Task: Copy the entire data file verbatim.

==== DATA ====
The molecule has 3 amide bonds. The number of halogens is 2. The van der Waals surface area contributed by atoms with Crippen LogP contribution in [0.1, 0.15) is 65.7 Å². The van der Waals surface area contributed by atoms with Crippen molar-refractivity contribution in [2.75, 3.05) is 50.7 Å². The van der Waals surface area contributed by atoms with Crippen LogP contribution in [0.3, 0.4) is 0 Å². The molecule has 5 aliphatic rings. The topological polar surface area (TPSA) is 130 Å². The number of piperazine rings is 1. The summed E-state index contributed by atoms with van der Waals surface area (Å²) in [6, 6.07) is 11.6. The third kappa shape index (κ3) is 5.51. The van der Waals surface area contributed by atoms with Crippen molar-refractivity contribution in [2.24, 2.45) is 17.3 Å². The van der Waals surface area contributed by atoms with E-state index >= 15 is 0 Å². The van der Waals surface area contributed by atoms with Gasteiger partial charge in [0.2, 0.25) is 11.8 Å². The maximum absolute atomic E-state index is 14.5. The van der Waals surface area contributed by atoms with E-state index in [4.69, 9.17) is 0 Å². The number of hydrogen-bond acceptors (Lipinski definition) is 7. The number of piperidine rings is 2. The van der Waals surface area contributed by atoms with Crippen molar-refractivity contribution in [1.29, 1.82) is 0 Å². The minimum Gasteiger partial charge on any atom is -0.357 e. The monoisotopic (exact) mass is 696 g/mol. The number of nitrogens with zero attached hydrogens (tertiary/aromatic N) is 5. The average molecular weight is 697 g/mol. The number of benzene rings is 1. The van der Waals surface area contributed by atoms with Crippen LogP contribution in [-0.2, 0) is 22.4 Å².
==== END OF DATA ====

The molecule has 3 amide bonds. The number of halogens is 2. The van der Waals surface area contributed by atoms with Crippen LogP contribution in [0.1, 0.15) is 65.7 Å². The van der Waals surface area contributed by atoms with Crippen molar-refractivity contribution in [2.75, 3.05) is 50.7 Å². The van der Waals surface area contributed by atoms with Crippen LogP contribution in [0.3, 0.4) is 0 Å². The molecule has 5 aliphatic rings. The topological polar surface area (TPSA) is 130 Å². The number of piperazine rings is 1. The summed E-state index contributed by atoms with van der Waals surface area (Å²) in [6, 6.07) is 11.6. The third kappa shape index (κ3) is 5.51. The van der Waals surface area contributed by atoms with Crippen molar-refractivity contribution in [2.24, 2.45) is 17.3 Å². The van der Waals surface area contributed by atoms with E-state index >= 15 is 0 Å². The van der Waals surface area contributed by atoms with Gasteiger partial charge in [0.2, 0.25) is 11.8 Å². The maximum absolute atomic E-state index is 14.5. The van der Waals surface area contributed by atoms with E-state index in [4.69, 9.17) is 0 Å². The number of hydrogen-bond acceptors (Lipinski definition) is 7. The number of piperidine rings is 2. The van der Waals surface area contributed by atoms with Crippen molar-refractivity contribution in [1.29, 1.82) is 0 Å². The minimum Gasteiger partial charge on any atom is -0.357 e. The monoisotopic (exact) mass is 696 g/mol. The number of nitrogens with zero attached hydrogens (tertiary/aromatic N) is 5. The average molecular weight is 697 g/mol. The number of benzene rings is 1. The van der Waals surface area contributed by atoms with Crippen LogP contribution in [-0.2, 0) is 22.4 Å².